Global Politics

Venezuela's opposition gets talks with the government — on national TV

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Credit: Carlos Garcia Rawlins/Reuters

Venezuela's President Nicolas Maduro attends to a meeting with representatives of the opposition, the Roman Catholic Church and Union of South American Nations' (UNASUR) at Miraflores Palace in Caracas April 10, 2014.

In Venezuela, deadly anti-government protests over recent months have tested President Nicolas Maduro's grip on power.

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(This story is based on a radio interview. Listen to the audio to hear it.)

The protesters want Maduro to step down. But Maduro's government has responded by cracking down on the opposition. At least 40 people have died and about 600 have been wounded since February.

But Thursday, Maduro and the opposition actually sat down together for televised talks that ran late into the night. 

"It was an interesting journey," says BBC Mundo's Daniel Pardo in Caracas. "It was a six-hour meeting between people who never met, and they used to insult each other almost every day."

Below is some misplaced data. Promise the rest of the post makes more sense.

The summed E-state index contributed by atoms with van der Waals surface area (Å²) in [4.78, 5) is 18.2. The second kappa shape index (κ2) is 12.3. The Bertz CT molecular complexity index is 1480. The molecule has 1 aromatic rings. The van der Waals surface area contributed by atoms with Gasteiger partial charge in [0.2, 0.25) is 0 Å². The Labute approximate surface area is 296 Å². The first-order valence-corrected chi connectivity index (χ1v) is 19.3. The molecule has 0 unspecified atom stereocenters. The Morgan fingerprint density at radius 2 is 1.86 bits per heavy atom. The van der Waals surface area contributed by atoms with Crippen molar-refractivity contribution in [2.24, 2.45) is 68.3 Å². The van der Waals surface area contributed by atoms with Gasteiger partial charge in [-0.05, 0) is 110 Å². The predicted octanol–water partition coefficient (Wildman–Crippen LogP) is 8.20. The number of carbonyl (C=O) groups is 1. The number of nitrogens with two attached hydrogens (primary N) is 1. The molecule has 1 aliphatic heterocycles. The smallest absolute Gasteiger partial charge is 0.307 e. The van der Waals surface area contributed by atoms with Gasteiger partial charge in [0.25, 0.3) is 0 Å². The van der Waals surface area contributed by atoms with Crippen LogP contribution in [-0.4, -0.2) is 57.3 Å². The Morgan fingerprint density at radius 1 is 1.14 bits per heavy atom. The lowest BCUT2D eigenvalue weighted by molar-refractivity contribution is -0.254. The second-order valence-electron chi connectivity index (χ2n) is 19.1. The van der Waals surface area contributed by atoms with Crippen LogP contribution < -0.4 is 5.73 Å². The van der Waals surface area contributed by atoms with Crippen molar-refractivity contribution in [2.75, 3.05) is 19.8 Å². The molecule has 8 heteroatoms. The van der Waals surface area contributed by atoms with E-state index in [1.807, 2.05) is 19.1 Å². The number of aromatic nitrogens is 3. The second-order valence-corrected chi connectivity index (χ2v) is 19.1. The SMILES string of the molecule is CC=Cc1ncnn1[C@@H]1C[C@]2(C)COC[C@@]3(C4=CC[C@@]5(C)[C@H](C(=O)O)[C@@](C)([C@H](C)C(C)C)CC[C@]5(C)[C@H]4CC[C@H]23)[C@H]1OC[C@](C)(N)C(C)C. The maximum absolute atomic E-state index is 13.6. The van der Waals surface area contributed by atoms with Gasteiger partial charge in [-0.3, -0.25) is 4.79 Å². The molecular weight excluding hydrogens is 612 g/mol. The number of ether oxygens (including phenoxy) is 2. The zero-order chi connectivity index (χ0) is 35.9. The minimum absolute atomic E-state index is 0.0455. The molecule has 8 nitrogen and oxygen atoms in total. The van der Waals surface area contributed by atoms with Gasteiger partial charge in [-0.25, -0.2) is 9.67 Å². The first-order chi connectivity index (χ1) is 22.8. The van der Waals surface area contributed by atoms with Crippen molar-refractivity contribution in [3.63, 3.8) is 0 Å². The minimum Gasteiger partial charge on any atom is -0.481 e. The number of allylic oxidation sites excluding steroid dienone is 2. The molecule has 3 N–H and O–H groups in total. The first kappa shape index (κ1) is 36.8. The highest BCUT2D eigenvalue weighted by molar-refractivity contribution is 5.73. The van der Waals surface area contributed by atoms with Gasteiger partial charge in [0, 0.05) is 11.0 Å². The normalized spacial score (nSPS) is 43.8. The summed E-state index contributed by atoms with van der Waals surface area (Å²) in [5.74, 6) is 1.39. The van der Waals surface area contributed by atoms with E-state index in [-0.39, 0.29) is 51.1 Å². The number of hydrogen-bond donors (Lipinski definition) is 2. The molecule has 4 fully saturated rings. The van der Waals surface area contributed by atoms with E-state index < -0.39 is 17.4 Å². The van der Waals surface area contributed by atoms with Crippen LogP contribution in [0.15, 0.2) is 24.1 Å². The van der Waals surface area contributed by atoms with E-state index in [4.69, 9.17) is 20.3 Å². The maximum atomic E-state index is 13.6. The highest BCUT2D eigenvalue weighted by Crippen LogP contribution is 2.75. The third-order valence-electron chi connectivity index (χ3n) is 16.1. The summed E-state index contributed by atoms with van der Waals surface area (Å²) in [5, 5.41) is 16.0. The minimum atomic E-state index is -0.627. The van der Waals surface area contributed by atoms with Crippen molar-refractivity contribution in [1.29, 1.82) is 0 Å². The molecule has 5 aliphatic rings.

While the meeting did not produce any concrete solutions to the South American country's many issues, it did signal the chance for change to come soon. 

"These talks are quite significant because they haven't happened in the past 10 years," Pardo says. The last time a ruler of Venezuela tried to have a dialogue with his opposition was in 2004, after an attempted coup against former president Hugo Chavez. 

The fact that the talks were televised is also quite significant. According to Pardo, the Venezuelan government is used to having a lot of control over television content, so "one of the conditons that the opposition had yesterday was that this debate was televised."

And although the talks ran until about 2:30 a.m., Pardo reports many Venezuelans stayed up to watch it.

In such a polarized country, talks like this can only be expected to open the door to further dialogue that would tackle the big issues. 

"The country is still in bad shape," Pardo says, "You have an economy that has one of the highest inflations in the world, have shortages of basic goods. So, no, major change has not occured, but political change has."

Maduro has agreed to more talks with the opposition, scheduled for Tuesday. 

"They need to do something to create a new atmosphere where dialogue is possible and where the opposition people, even the radicals, feel that there is a possibility of change," Pardo says. 

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